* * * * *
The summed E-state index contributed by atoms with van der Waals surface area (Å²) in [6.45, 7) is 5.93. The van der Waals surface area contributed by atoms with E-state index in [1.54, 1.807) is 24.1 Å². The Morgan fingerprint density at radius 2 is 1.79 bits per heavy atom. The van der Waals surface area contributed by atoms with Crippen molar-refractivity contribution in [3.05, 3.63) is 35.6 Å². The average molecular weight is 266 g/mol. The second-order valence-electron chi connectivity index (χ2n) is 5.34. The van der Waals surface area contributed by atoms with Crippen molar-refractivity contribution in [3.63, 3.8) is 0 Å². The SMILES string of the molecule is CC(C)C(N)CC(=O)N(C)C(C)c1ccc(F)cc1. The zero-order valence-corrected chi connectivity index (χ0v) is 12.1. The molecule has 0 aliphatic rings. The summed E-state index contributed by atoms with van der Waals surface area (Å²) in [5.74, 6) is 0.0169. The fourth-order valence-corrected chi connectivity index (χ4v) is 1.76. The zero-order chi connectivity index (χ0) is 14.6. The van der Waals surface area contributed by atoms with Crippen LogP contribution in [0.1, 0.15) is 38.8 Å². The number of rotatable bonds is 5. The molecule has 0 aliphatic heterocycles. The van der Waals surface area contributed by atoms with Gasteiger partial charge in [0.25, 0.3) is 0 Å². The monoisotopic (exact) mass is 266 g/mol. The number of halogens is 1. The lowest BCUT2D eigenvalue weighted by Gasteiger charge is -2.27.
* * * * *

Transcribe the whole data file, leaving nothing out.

The summed E-state index contributed by atoms with van der Waals surface area (Å²) in [6.45, 7) is 5.93. The van der Waals surface area contributed by atoms with E-state index in [1.54, 1.807) is 24.1 Å². The Morgan fingerprint density at radius 2 is 1.79 bits per heavy atom. The van der Waals surface area contributed by atoms with Crippen molar-refractivity contribution in [3.05, 3.63) is 35.6 Å². The average molecular weight is 266 g/mol. The second-order valence-electron chi connectivity index (χ2n) is 5.34. The van der Waals surface area contributed by atoms with Crippen molar-refractivity contribution in [3.63, 3.8) is 0 Å². The SMILES string of the molecule is CC(C)C(N)CC(=O)N(C)C(C)c1ccc(F)cc1. The zero-order valence-corrected chi connectivity index (χ0v) is 12.1. The molecule has 0 aliphatic rings. The summed E-state index contributed by atoms with van der Waals surface area (Å²) in [5.74, 6) is 0.0169. The fourth-order valence-corrected chi connectivity index (χ4v) is 1.76. The zero-order chi connectivity index (χ0) is 14.6. The van der Waals surface area contributed by atoms with Crippen LogP contribution in [0.1, 0.15) is 38.8 Å². The number of rotatable bonds is 5. The molecule has 0 aliphatic heterocycles. The van der Waals surface area contributed by atoms with Gasteiger partial charge in [0.25, 0.3) is 0 Å². The monoisotopic (exact) mass is 266 g/mol. The number of halogens is 1. The lowest BCUT2D eigenvalue weighted by Gasteiger charge is -2.27.